Five simple ways to improve your memory every day
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Picture the following scenario: You’re browsing the produce at the grocery store when you notice a familiar face picking out oranges nearby. As you approach to greet her, you realize that her name and how exactly you know her has completely escaped you. Is she the mom of one of your son’s friends? The wife of a coworker? Immediately you turn around and continue on your way, hoping to avoid an awkward conversation.
If this has happened to you, you’re not alone—especially if you’re a man. While we’ve all dealt with the frustration of not being able to remember something simple, men experience it a little more often. In a recent study published in BMC Psychology, researchers surveyed men and women on their ability to remember names, dates and other tidbits of information. The researchers found that men reported problems recalling more often than women.
Regardless of gender, however, it’s always beneficial to try to improve your memory. Below are a few simple steps and strategies to work into your daily routine that will keep your recall powers in tip-top shape.
Stay mentally active. Much like your body needs exercise to stay in peak physical condition, you need to rev up your mind to stay sharp. Simple steps like taking an alternative route home from work or using your other hand to control your computer’s mouse will engage your brain and get you off auto-pilot.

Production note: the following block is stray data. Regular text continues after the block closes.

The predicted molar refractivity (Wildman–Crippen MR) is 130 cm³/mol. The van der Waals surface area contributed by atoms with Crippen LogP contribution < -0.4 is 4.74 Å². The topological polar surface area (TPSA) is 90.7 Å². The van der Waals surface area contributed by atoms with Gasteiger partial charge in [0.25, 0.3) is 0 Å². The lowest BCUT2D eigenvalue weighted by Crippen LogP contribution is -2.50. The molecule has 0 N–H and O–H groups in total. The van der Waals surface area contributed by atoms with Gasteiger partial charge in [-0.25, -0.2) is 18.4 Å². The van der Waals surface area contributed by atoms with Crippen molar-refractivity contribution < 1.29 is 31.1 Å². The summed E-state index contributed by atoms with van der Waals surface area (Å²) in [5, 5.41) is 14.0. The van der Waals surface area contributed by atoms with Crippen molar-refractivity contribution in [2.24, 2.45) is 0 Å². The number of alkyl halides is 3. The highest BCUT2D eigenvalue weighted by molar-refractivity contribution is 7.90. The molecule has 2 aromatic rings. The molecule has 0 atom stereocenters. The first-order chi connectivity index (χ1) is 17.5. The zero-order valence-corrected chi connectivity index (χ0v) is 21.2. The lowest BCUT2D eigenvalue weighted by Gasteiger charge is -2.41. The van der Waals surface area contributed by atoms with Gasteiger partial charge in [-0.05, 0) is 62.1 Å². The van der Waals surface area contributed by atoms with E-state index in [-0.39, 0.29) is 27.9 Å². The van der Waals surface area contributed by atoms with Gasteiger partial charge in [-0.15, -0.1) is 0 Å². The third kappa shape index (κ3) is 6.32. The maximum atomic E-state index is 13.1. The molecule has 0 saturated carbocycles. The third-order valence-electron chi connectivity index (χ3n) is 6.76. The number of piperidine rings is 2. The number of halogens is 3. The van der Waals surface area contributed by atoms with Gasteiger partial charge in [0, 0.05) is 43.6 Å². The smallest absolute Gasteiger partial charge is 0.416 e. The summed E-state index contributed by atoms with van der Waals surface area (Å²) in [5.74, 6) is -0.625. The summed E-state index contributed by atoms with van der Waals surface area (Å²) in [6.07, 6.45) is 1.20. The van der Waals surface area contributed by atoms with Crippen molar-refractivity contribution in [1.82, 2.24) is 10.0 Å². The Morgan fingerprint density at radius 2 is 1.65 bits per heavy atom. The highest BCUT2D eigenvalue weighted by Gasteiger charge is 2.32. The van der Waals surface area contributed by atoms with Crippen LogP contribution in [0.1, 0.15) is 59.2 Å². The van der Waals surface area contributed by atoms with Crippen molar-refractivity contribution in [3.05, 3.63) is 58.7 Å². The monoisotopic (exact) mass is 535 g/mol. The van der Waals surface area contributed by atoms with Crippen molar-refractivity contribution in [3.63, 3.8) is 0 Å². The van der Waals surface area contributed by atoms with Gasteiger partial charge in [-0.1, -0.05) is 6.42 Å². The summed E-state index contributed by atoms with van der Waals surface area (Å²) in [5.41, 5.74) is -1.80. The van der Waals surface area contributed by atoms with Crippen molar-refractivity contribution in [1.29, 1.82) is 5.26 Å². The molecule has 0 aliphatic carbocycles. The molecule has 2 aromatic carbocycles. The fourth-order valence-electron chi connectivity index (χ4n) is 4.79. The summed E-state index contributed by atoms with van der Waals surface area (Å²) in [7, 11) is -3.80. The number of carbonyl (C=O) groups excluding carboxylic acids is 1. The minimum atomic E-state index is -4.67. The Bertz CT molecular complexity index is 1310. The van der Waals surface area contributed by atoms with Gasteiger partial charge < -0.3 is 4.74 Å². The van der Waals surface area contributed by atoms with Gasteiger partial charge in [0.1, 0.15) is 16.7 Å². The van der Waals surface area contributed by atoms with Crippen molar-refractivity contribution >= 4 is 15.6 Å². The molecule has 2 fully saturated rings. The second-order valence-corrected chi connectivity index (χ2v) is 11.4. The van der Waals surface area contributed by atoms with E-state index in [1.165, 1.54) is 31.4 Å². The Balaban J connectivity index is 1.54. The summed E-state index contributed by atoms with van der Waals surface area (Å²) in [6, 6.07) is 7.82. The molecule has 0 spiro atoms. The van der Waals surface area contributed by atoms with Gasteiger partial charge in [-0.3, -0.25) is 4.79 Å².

Keep yourself organized. Sloppy surroundings can make it more difficult to remember important information. To better recall appointments, dates and other to-dos, keep a daily calendar and make a checklist of action items. Bonus step: As you make out your to-do list, read out each item aloud to cement the task in your memory bank.
Keep moving. In addition to helping you stay in shape, consistent exercise helps boost your memory. Working exercise into your daily routine keeps blood moving to the head, naturally stimulating brain function and enhancing recall power.
Take a mental picture. This can be especially helpful in cases like the above awkward meeting. The first time you meet someone, repeat their name several times while thinking of an image that corresponds with your location. If you met at a bowling alley, think of bowling pins when you’re repeating the name. Next time you meet, the image of bowling pins will prompt you to recall the name.
Condense and shorten. The next time you need to remember a long number or list, try condensing it into groups by practicing the art of chunking. For example, your grocery list may contain apples, bananas, cheese, milk and corn. Pare that list down and you’re left with 2 “C’s”, 1 “A,” 1 “B” and 1 “M.”
Photo credit: mutsmuts